"the eclectic, college-radio gem that WXPN once was" So true. I discovered WXPN in 1973. Used to listen to Diaspar on the way home from work. Actually attended Penn in late 70's to early 80's and interned there. Eventually the pressure from schoolwork, commuting, and an abandoned lifestyle made me give it up b/f I got my license and went on air. I did get to sit in With John DL and Gino Wong on their hostings of Diaspar. That was great. John would turn off all the studio lights, turn up the monitors, and it was real underground radio live and in concert. Still listen to Stars End regularly, although mostly while sleeping.

9. Posted on Wednesday, August 18, 2021 by Jerry Barrish:
I worked at WXPN while I was an undergrad at the university. I became the program director in late 1963. In fact, my first day on the job was November 22, 1963--the day of President Kennedy's assassination. One hell of a way to get started. My proudest achievement was tying the station into the national network of educational programming. While at the station (before my time as PD) we broadcast a debate between William Buckley and Murray Kempton from Irvine Auditorium and another appearance by Malcolm X at the same site. We had a varied format, one that included many Classical Music programs, ranging from pre-Baroque to modern electronic, plus jazz nightly beginning at midnight. In addition, we had many feeds from national education education radio, and live Quaker football and basketball games. It was a great time to experiment and to really explore possibilities. I wish it had lasted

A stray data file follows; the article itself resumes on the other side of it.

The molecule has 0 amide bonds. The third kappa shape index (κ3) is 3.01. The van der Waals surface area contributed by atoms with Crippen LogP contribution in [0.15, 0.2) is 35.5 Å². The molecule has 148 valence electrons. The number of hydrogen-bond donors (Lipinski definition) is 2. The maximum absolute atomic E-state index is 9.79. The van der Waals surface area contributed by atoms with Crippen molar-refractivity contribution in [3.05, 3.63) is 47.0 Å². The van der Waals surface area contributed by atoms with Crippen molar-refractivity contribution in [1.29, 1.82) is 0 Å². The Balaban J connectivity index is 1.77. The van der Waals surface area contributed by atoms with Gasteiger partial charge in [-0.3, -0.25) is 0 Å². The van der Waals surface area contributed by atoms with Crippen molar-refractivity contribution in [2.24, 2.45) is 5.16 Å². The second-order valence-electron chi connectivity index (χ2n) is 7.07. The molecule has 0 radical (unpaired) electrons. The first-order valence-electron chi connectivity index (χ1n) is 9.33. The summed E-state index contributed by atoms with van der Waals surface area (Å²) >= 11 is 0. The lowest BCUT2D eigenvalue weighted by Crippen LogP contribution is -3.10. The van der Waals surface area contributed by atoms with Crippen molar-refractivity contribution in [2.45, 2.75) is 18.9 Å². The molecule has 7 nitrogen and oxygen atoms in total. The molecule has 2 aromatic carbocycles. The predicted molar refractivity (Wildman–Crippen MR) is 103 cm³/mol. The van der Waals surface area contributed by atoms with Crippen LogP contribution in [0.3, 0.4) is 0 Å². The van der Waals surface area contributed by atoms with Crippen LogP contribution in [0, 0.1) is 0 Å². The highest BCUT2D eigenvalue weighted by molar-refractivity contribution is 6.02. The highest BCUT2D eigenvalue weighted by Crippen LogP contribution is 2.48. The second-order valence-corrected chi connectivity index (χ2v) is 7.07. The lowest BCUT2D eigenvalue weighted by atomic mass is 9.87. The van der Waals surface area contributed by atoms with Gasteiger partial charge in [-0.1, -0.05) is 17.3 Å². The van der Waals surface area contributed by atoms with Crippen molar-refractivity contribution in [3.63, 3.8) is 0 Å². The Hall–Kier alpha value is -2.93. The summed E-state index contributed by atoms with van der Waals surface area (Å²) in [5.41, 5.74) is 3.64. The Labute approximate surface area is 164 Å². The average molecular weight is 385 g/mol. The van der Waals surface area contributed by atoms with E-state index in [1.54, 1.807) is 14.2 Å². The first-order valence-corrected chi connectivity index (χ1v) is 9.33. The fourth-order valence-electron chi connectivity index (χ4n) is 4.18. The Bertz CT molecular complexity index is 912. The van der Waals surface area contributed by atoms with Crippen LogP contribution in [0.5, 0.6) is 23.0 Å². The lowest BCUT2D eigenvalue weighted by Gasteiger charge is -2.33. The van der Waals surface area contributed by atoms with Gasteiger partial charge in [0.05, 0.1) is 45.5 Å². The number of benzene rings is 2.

10. Posted on Friday, August 19, 2022 by David Director:
Answer to #6: Ancient Airs and Dances on the Lute, Suite #2. It was the opening theme for the afternoon show when I started in the fall of 1963. Another alum who started at the same time (and should be noted in the history) is one Andrea Mitchell, who arrived in the office the first day of classes and announced that she was "going to do news."